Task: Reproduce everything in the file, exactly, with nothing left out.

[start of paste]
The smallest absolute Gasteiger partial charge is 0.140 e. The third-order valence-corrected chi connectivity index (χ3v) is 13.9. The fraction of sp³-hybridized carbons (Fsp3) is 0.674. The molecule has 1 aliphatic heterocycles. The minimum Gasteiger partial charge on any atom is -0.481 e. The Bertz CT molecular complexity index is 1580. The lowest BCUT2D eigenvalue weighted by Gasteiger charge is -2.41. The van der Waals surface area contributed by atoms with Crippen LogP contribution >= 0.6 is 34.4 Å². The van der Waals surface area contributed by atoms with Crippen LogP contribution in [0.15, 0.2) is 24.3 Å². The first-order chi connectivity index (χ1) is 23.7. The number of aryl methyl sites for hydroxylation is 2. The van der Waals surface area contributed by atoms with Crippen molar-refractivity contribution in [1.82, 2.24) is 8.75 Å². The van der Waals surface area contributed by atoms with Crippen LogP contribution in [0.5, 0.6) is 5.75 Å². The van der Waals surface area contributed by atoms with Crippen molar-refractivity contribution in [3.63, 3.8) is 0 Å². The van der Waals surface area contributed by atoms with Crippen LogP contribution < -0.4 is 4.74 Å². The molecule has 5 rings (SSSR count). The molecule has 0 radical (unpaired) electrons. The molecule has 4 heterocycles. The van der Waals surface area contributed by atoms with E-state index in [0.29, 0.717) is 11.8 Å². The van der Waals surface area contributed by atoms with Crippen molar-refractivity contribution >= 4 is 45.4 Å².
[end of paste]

The smallest absolute Gasteiger partial charge is 0.140 e. The third-order valence-corrected chi connectivity index (χ3v) is 13.9. The fraction of sp³-hybridized carbons (Fsp3) is 0.674. The molecule has 1 aliphatic heterocycles. The minimum Gasteiger partial charge on any atom is -0.481 e. The Bertz CT molecular complexity index is 1580. The lowest BCUT2D eigenvalue weighted by Gasteiger charge is -2.41. The van der Waals surface area contributed by atoms with Crippen LogP contribution >= 0.6 is 34.4 Å². The van der Waals surface area contributed by atoms with Crippen LogP contribution in [0.15, 0.2) is 24.3 Å². The first-order chi connectivity index (χ1) is 23.7. The number of aryl methyl sites for hydroxylation is 2. The van der Waals surface area contributed by atoms with Crippen molar-refractivity contribution in [1.82, 2.24) is 8.75 Å². The van der Waals surface area contributed by atoms with Crippen LogP contribution in [0.5, 0.6) is 5.75 Å². The van der Waals surface area contributed by atoms with Crippen molar-refractivity contribution in [3.63, 3.8) is 0 Å². The van der Waals surface area contributed by atoms with Crippen LogP contribution < -0.4 is 4.74 Å². The molecule has 5 rings (SSSR count). The molecule has 0 radical (unpaired) electrons. The molecule has 4 heterocycles. The van der Waals surface area contributed by atoms with E-state index in [0.29, 0.717) is 11.8 Å². The van der Waals surface area contributed by atoms with Crippen molar-refractivity contribution >= 4 is 45.4 Å².